Several organizations and researchers are working on ways to identify fake geographic and satellite imagery as the ability to easily manipulate images threatens both national and economic security. The proliferation of deepfakes throughout civil society also has the potential to create safety hazards and inhibit humanitarian efforts, such as response to natural disasters if organizations unknowingly rely on false images and data.
The National Geospatial-Intelligence Agency (NGA), the government’s clearinghouse for satellite imagery, is working with other Intelligence Community partners to vet the validity of satellite imagery and spot and remove deepfakes from its catalog. NGA’s Chief Information Officer said recently that increasing cybersecurity and data integrity are among the agency’s top priorities, and that it has partnered with the National Reconnaissance Office (NRO), among others to work on the problem of deepfakes and imagery manipulation. NRO is responsible for obtaining commercial satellite imagery for use by NGA analysts.
In an article in Breaking Defense, NGA CIO Mark Andress described some of those efforts, namely algorithm development and data standards development.
“One is a no kidding methodology — algorithms — to vet imagery products. And we do that obviously in partnership with NRO, who manages much of our space-based commercial data integration. So we have a fantastic technology sharing agreement with the NRO and some research labs out there that are building this kind of the screening, if you will, for sources of data.”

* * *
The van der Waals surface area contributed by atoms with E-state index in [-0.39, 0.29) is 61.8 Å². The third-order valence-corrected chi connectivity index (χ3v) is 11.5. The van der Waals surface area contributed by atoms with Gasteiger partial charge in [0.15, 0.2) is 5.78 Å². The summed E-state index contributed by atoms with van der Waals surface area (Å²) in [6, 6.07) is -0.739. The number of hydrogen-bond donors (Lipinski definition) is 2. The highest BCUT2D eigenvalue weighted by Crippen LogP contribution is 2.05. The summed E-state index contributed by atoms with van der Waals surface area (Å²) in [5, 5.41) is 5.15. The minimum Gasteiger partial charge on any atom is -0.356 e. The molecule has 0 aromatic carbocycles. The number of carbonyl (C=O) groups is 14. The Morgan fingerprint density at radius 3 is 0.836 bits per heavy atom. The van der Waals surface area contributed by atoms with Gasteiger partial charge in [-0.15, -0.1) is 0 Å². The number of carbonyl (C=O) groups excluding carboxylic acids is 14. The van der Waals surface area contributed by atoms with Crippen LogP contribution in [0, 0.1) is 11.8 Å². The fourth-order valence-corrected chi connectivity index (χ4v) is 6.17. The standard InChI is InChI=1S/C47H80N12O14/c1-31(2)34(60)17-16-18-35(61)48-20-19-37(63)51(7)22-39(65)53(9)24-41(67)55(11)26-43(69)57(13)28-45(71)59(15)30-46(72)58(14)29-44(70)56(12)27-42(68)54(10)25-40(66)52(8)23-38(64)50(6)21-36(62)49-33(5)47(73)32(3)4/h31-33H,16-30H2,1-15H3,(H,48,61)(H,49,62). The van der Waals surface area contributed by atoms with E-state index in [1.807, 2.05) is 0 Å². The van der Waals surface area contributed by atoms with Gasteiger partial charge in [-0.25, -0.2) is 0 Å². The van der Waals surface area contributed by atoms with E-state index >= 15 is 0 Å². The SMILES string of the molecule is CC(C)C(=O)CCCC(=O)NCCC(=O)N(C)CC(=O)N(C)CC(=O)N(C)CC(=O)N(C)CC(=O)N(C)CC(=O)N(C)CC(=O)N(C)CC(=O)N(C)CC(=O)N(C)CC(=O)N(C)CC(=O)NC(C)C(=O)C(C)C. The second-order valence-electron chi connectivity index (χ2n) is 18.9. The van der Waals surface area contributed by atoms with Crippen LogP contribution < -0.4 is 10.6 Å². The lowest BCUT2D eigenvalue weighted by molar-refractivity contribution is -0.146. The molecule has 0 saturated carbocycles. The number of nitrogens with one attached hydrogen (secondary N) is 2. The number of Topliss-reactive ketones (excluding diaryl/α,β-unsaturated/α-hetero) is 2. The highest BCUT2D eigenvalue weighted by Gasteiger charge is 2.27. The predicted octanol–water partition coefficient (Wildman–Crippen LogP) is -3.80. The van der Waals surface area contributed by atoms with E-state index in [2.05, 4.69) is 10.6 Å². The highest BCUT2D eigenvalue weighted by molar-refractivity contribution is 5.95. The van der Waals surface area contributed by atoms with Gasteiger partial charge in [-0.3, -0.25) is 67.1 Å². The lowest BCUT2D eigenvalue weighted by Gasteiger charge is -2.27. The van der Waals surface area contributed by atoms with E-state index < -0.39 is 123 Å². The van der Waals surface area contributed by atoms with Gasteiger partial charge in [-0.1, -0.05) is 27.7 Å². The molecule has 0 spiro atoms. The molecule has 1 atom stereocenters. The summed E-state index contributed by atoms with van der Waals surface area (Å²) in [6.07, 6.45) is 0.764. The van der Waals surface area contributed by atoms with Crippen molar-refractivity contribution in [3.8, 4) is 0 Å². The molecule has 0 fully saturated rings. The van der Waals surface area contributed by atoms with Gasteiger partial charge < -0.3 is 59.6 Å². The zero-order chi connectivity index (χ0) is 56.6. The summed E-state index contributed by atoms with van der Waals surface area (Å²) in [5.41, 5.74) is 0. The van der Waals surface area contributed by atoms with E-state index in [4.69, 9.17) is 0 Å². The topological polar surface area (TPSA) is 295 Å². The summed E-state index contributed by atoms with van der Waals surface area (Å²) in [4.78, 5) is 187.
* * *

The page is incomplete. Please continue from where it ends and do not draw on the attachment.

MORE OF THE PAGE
Another key area of collaborative work on cybersecurity and deep fakes is “an emphasis on data standards,” Andress said. “That’s a no-brainer in the cybersecurity community. We’re all about data standards, reporting, all that type of stuff in the imagery world.”
He explained that data standards aren’t just important for cybersecurity and ensuring the quality of imagery and data, they are “equally important” for allowing NGA to speed products to customers and build a new kind of hybrid information architecture that is able to ingest and integrate data from myriad sources outside the IC.
Separately, Defense One reported that researchers from the University of Washington published a new study on a machine-learning tool that could significantly increase capability in detecting and eliminating fake satellite images by analyzing color, edge quality, and texture characteristics. The article noted that their tool correctly identified 94 percent of the fake images, but it also mischaracterized several real ones as fake, achieving an overall reliability of 73 percent.